Tuesday 27 May 2014
Railway Security

The European-funded Project, PROTECTRAIL, is holding its final conference on 27 and 28 May in Paris UIC HQ

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The European-funded Project, PROTECTRAIL, is holding its final conference on 27 and 28 May in Paris at the International Union of Railways (UIC), where the UIC Security Division is leading the dissemination subproject. They are welcoming around 100 participants.

The project is led by Ansaldo STS Spa, and the other partners involved in the project are security solution suppliers, universities and research institutes, the Association for the European Rail Industry (UNIFE), and five railway companies that act as end-users: Lithuanian Railways (LG), Polish Railways (PKP PLK SA), French Railways (SNCF), Turkish Railways (TCDD) and Slovakian Railways (ZSSK) and UIC who represents the other railway end-users. Over 46 months (42 planned before extension) 28 various partners from 11 countries (railway end users, security providers, consultants and research structures) have been working together to integrate the existing security solutions in the rail environment to meet the future security challenges in order to find and demonstrate the right solutions to improve rail security or beyond that, rail protection.
With a 21 million € budget (13 million € from the EU) the objective was to develop a global framework, taking existing solutions, making them interoperable, testing them in demonstrations with real-life scenarios.

The beneficiaries of the project will be the security staff of the operators and infrastructure managers at different levels, crisis management structures run by authorities or police officers and finally the “end users” of railways, passengers and citizens.

Mr Jean-Pierre Loubinoux, Director-General of the International Union of Railways (UIC) opened the conference declaring: “This project is an important project for the railways (infrastructure manager and railway undertakings): in the case of crisis or negative event due to delinquency or terrorism, or in the case of any other event due to the rail environment (other hazards, climatic conditions, natural disasters …) the control rooms will be able to react in the best way:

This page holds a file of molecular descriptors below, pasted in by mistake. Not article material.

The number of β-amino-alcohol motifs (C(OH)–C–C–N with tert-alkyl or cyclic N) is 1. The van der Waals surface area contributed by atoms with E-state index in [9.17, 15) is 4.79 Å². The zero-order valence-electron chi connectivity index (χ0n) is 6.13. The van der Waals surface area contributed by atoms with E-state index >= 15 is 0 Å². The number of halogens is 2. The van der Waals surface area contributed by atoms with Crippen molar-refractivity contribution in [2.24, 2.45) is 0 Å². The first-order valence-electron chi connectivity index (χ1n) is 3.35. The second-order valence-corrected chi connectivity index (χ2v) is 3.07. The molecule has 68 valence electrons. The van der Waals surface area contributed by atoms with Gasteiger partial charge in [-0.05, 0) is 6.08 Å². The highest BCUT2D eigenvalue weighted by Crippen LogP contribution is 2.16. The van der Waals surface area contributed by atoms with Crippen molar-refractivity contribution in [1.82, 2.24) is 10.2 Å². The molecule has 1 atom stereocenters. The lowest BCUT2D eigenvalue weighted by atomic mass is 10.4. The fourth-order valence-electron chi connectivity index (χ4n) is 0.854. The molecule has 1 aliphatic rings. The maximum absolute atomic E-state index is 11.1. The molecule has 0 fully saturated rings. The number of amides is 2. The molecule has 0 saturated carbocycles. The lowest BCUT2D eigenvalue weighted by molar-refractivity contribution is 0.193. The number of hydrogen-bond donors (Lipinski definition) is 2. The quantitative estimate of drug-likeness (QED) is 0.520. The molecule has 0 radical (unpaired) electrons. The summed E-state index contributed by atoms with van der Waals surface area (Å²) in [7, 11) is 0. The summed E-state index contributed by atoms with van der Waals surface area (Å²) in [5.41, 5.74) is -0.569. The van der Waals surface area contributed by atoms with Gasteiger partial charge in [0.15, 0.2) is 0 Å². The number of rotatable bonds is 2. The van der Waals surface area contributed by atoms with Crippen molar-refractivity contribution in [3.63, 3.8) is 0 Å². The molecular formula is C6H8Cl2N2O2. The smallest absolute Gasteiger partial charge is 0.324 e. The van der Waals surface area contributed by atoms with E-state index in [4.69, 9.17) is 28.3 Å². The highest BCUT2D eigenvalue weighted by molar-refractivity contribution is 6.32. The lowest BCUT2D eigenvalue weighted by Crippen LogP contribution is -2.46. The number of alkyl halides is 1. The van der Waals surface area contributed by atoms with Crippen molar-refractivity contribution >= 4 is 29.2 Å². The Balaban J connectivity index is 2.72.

PROTECTRAIL will have demonstrated that all the necessary and relevant information can reach the control rooms in an appropriate and standardised way: information on any event, scenarios developed as help for the decision, modularity of the technical devices enabling to take into account the technological evolutions. Of course the main railway companies have already built their own structure of security management and emergency management. But the solutions developed validated and tested in PROTECTRAIL can help them to improve their own organisation by addressing both: technological aspects and human/organisational factors. For other railway companies PROTECTRAIL will give a relevant framework, not to reinvent the wheel but to implement relevant solutions at the best cost efficiency ratio.